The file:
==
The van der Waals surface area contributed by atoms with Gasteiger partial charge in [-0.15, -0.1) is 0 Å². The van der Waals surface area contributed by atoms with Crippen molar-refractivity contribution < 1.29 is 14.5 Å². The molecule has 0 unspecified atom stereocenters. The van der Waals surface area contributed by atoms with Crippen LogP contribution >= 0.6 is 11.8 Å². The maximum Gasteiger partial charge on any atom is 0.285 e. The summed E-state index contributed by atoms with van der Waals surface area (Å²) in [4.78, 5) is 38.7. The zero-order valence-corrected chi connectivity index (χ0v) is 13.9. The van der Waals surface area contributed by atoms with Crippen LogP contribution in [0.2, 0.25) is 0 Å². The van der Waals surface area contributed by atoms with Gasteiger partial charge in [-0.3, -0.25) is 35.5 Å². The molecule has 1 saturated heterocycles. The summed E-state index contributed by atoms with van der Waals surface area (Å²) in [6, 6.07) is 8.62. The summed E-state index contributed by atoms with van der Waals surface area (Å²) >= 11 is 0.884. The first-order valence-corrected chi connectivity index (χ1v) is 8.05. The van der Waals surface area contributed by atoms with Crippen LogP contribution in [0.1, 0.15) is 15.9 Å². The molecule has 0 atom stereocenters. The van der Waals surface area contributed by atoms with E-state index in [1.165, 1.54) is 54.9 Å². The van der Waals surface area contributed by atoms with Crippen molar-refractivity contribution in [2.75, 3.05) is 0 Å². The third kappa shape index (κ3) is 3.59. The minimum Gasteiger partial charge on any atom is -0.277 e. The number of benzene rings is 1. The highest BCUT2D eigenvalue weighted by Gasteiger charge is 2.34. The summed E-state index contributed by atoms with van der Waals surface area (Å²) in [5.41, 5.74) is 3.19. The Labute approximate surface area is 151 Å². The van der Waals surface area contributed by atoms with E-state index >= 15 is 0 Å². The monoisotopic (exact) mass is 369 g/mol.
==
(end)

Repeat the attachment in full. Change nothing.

The van der Waals surface area contributed by atoms with Gasteiger partial charge in [-0.15, -0.1) is 0 Å². The van der Waals surface area contributed by atoms with Crippen molar-refractivity contribution < 1.29 is 14.5 Å². The molecule has 0 unspecified atom stereocenters. The van der Waals surface area contributed by atoms with Crippen LogP contribution >= 0.6 is 11.8 Å². The maximum Gasteiger partial charge on any atom is 0.285 e. The summed E-state index contributed by atoms with van der Waals surface area (Å²) in [4.78, 5) is 38.7. The zero-order valence-corrected chi connectivity index (χ0v) is 13.9. The van der Waals surface area contributed by atoms with Crippen LogP contribution in [0.2, 0.25) is 0 Å². The van der Waals surface area contributed by atoms with Gasteiger partial charge in [-0.3, -0.25) is 35.5 Å². The molecule has 1 saturated heterocycles. The summed E-state index contributed by atoms with van der Waals surface area (Å²) in [6, 6.07) is 8.62. The summed E-state index contributed by atoms with van der Waals surface area (Å²) >= 11 is 0.884. The first-order valence-corrected chi connectivity index (χ1v) is 8.05. The van der Waals surface area contributed by atoms with Crippen LogP contribution in [0.1, 0.15) is 15.9 Å². The molecule has 0 atom stereocenters. The van der Waals surface area contributed by atoms with E-state index in [1.165, 1.54) is 54.9 Å². The van der Waals surface area contributed by atoms with Crippen molar-refractivity contribution in [2.75, 3.05) is 0 Å². The third kappa shape index (κ3) is 3.59. The minimum Gasteiger partial charge on any atom is -0.277 e. The number of benzene rings is 1. The highest BCUT2D eigenvalue weighted by Gasteiger charge is 2.34. The summed E-state index contributed by atoms with van der Waals surface area (Å²) in [5.41, 5.74) is 3.19. The Labute approximate surface area is 151 Å². The van der Waals surface area contributed by atoms with E-state index >= 15 is 0 Å². The monoisotopic (exact) mass is 369 g/mol.